Grapes, brandy and a poem #1.

The following is purely self indulgence. Of all the things I invented in my teaching career this is the one that gave me my greatest thrill; time and time again.

Year nine students, in Australia, are somewhere around 14 – 15 years of age and are usually considered to be at their most obnoxious and troublesome. Massive doses of testosterone and other hormones are not conducive to acquiescence and gentle cooperation.

So expecting the little darlings to agree without much trouble to sitting and writing poetry is, perhaps, a bit much to expect. But that is what I set out to do. The following is my lesson which I recently discovered hidden in a box that was destined for the incinerator.

I explain to my class that they were all going to write a poem and they would all be happy with the result and would even take it home and show their parents, with pride. They twisted and squirmed and looked hostile and disbelieving. The whole thing was planned to take three lessons. Luckily I had the class for English and Maths and Extra Language and so I could go right through from recess to lunch and after lunch.

My class was made up migrants or the children of recent migrants and the preponderance was Italian, Lebanese, Greek and Vietnamese. With the overall aim of getting their undivided cooperation I told them I was going to show them how to make brandy. I simplified the process for their benefit.

  1. First step is to go out into the vineyard and collect as much grape as possible. There’s no need to be gentle – these aren’t table grapes. Pick the stalks and and spiders and all.
  2. Tip the baskets into a big bin. Jump in and stomp and squish and squash until the whole mess is as liquid as possible.
  3. The question now is this; If you pour the juice into a bottle and seal it and put it in the cellar for ten years, what will you have? There were a few suggestions until I explained that you would have ten year old grape juice. No, not wine, because you need yeast. (I skirted around the fact that grapes have yeast in the bloom on their skins.) So you add yeast and then wait around for a while until the yeast eats up all the sugar in the juice. As it grows the yeast burps out carbon dioxide and urinates alcohol. (This cause great enjoyment) If the plan was to make wine then you bottle it and wait for as long as you want.
  4. But we want Brandy therefore we need a still. A simplified drawing of a still is now drawn on the board. Wine is placed in the pot and heated gently. When the wine reaches a certain temperature some vapours will come off. These are bad and mostly contain methanol; a type of alcohol that can cause you to get quite sick. When the temperature gets to approximately 78ΒΊC the vapour that comes of is what we want to keep. This vapour is passed through a coil of copper and is cooled down and condensed. This is your rough spirit.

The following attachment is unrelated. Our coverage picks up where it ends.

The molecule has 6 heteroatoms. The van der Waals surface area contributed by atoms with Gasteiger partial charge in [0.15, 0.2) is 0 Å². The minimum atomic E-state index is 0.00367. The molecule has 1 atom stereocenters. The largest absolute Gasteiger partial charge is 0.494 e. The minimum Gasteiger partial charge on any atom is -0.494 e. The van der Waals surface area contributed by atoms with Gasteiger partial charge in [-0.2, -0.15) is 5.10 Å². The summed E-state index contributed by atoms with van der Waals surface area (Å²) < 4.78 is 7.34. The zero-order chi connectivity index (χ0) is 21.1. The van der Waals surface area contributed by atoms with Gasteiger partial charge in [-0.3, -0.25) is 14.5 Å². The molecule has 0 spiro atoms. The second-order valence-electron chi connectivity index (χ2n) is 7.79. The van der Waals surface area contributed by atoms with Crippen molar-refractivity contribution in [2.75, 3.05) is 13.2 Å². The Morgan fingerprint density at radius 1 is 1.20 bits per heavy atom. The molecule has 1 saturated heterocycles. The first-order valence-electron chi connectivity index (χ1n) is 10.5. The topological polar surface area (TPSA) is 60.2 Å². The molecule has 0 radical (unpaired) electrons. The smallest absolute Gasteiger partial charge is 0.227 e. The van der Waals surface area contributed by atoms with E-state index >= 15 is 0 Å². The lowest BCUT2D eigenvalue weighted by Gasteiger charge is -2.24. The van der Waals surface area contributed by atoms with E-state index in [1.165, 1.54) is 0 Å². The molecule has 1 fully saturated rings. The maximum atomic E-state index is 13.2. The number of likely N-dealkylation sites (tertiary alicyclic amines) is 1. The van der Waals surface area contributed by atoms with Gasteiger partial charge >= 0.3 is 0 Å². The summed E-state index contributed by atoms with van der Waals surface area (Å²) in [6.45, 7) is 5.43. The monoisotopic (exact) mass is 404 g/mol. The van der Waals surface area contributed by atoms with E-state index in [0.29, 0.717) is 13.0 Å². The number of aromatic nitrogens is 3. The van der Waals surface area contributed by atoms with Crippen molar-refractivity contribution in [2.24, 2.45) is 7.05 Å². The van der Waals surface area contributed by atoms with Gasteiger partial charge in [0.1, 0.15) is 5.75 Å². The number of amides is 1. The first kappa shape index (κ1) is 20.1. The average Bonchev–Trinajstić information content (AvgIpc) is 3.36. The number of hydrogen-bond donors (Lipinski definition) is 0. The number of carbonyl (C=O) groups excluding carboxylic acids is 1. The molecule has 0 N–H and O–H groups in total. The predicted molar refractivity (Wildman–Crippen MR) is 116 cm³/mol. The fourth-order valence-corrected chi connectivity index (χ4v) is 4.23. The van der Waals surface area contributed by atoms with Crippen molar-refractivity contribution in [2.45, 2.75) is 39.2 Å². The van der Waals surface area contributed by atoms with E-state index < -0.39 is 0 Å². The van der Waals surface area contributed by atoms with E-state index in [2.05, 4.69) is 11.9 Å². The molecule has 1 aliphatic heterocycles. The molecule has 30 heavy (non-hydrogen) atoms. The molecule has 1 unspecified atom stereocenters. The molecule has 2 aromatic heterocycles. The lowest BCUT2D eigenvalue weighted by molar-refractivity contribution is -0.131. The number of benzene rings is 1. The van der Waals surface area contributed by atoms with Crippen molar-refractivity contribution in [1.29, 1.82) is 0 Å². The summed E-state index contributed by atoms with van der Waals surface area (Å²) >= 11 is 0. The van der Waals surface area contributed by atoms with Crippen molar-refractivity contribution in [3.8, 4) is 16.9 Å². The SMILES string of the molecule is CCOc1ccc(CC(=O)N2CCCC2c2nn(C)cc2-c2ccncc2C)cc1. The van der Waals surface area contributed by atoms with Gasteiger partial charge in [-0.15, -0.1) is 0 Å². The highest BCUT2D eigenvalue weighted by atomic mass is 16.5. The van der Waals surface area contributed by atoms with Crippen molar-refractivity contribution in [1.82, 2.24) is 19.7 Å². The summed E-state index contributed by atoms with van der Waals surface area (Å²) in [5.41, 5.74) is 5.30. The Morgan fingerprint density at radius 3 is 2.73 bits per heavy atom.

5. The rough spirit is then placed in an oak cask and left to age. The ageing process mellows the spirit and in a few years you can call it Brandy.

The process above was explained and took almost all of the first lesson. I then said the poetry writing part of the lesson would begin.

“In order to write poetry you need to have some ideas and thoughts. In a little while you will collect those thoughts. You were asked to bring a blindfold with you. Clear your desks of everything except a sheet of paper and a pencil. When I ask you to put your blindfold on you MUST all remain TOTALLY SILENT. I want you to write down all that you hear while you are blind. This is the ‘Collecting Grapes’ part of the process. The more grapes you collect the better.

Now I had just spent half a lesson talking about making brandy and they were not going to be tested on it. They hadn’t had to do any work at all. The price they would pay would be to keep the rule concerning total silence. They did. They put their blindfolds on and there was silence. They needed a little encouragement so I waited and the first noise I heard was a car driving on the road outside.

“Put your hand up if you wrote down the noise of the car? If you did that’s you first bunch of grapes. If you didn’t you’d better go back and pick it.”

All the time I am using the words from the Brandy making lesson. Very quickly they all started to write down everything.

I will write down a list of those things that I recall and tomorrow I will complete the lesson.

  1. Car in street
  2. Boy running down corridor outside.
  3. Grade Seven boys on basketball court in yard.
  4. Aeroplane flying overhead.
  5. Birds. Birds. Birds.
  6. Students shuffling in their seats.
  7. Moments of total silence.
  8. A crash as I slammed a blackboard ruler on a desk at the back of the class.
  9. Noise of boys reacting (sharp intake of breath.)
  10. One boy sneezed.
  11. The Principal outside in the yard shouting at a boy to stop running and to get back to class.
  12. A boy near the door who giggled.

There was a lot more. This is going to surprise you. It surprised me. But you’ll need to wait for episode #2.

 

 

 

 

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